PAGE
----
The fear of public speaking

Ground full of people, who are staring at you expectantly waiting for you to grasp that microphone and speak your truth. A microphone is a powerful weapon wielded by the ones of confidence, who have faith in their material, but why is such a situation an anxiety trap for some? Do they just not have something to share with society? I find that unlikely. The biggest barrier between them and public speaking is interestingly the society itself – the irony doesn’t fall on blind eyes. Why are we the ones holding the speaker up, well put in layman’s terms we are judgemental? When we listen to their talk we make an opinion of them, partially on their material and the rest on their mannerism; command of the crowd; confidence.

My father recalls fondly of his public speaking days, having delivered numerous talks, he had amassed quite the experience. “Imagine taking a walk through the jungle, already on the edge you hear a rustle in the bushes behind you. Your sudden reaction is that of either flight or fight, you chose to run away. But hops out a timid rabbit, and you find yourself quite embarrassed of running away from the rabbit because you presumed it to be much worse.” He says it’s this assumption of it being a lion you couldn’t have slain put you off but it wasn’t one, our mind played a trick on us and we fell for it. This analogy ties in with an important factor of public speaking- stage command. An important tool to wield the powerful weapon of public speaking.

Another aspect is the widely accepted 7-38-55 rule. It states that 7% of our communications is our word choice, 38% our tonality, and 55% our body language. A stark contrast to public belief that content is everything. Content indeed is not everything, putting an idea across with success requires confidence, stage command, and faith in the idea you chose to communicate with others. An idea you do not believe in, yet you put across with endearment is not likely to be successful- it might be considered manipulating the room.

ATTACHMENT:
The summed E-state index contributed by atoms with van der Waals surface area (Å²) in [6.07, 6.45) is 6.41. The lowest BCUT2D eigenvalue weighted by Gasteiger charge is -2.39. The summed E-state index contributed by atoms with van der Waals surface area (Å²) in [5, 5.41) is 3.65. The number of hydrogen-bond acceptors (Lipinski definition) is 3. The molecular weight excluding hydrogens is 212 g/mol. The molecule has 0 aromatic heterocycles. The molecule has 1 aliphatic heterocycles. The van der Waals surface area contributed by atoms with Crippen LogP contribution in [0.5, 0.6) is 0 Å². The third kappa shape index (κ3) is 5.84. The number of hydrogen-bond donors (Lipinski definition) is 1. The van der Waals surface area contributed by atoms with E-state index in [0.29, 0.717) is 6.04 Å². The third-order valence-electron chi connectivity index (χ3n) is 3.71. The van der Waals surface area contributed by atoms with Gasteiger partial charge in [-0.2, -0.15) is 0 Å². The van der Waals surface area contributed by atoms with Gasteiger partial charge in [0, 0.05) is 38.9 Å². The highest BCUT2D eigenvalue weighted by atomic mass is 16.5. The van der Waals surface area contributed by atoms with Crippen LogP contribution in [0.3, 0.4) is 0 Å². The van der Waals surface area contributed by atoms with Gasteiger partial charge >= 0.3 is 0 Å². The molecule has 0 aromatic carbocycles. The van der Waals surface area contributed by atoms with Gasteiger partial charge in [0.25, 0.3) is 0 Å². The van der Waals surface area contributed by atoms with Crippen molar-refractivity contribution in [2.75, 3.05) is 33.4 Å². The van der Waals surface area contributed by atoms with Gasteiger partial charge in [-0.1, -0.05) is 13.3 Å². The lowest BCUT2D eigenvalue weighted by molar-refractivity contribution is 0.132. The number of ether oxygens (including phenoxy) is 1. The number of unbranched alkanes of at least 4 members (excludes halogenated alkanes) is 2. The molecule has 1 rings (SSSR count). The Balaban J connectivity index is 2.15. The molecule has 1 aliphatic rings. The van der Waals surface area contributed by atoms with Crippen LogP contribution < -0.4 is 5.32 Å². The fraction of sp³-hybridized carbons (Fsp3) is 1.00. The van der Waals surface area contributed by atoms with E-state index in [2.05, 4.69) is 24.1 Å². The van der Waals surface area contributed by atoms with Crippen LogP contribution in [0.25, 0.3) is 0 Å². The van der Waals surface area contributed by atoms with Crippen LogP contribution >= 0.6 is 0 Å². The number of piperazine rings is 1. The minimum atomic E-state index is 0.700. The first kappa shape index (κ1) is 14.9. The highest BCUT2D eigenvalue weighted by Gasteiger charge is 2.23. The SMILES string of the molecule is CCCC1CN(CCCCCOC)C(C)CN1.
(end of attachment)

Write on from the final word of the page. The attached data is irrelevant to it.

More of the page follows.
A study found 97% of public speakers practice their speech before they go on stage, which proves that the conventional method has to be effective but is it enough? A question-and-answer thread suggests other methods to improve and build on our delivery of the speech. Having a good topic is a good start but knowing the ins and outs of the topic is important. We have to be well informed on any topic we decide to share with the room. Moving forward portraying a sense of confidence is important, if you’re confident you already have control in the room, the crowd should work on your cues they have to connect with the material and speaker to soak in the information that is being given to them. Preparation is key, being prepared for all the audio/visual cues and planning for any mishaps is crucial to have a smooth flowing speech. Finally, practice relentlessly, it is the most tried and tested method which links all the above measures together; practice will fine-tune all the kinks out of the speech and would also serve as a confidence booster to make you ready for the day and make look you forward to it. Now, this doesn’t mean that a little apprehension is bad, in fact, it is quite helpful; it will make you alert and aware of your surroundings, and if the need arises to adapt or change as per your observation of the crowd you could do just that.

“It is all but a performance”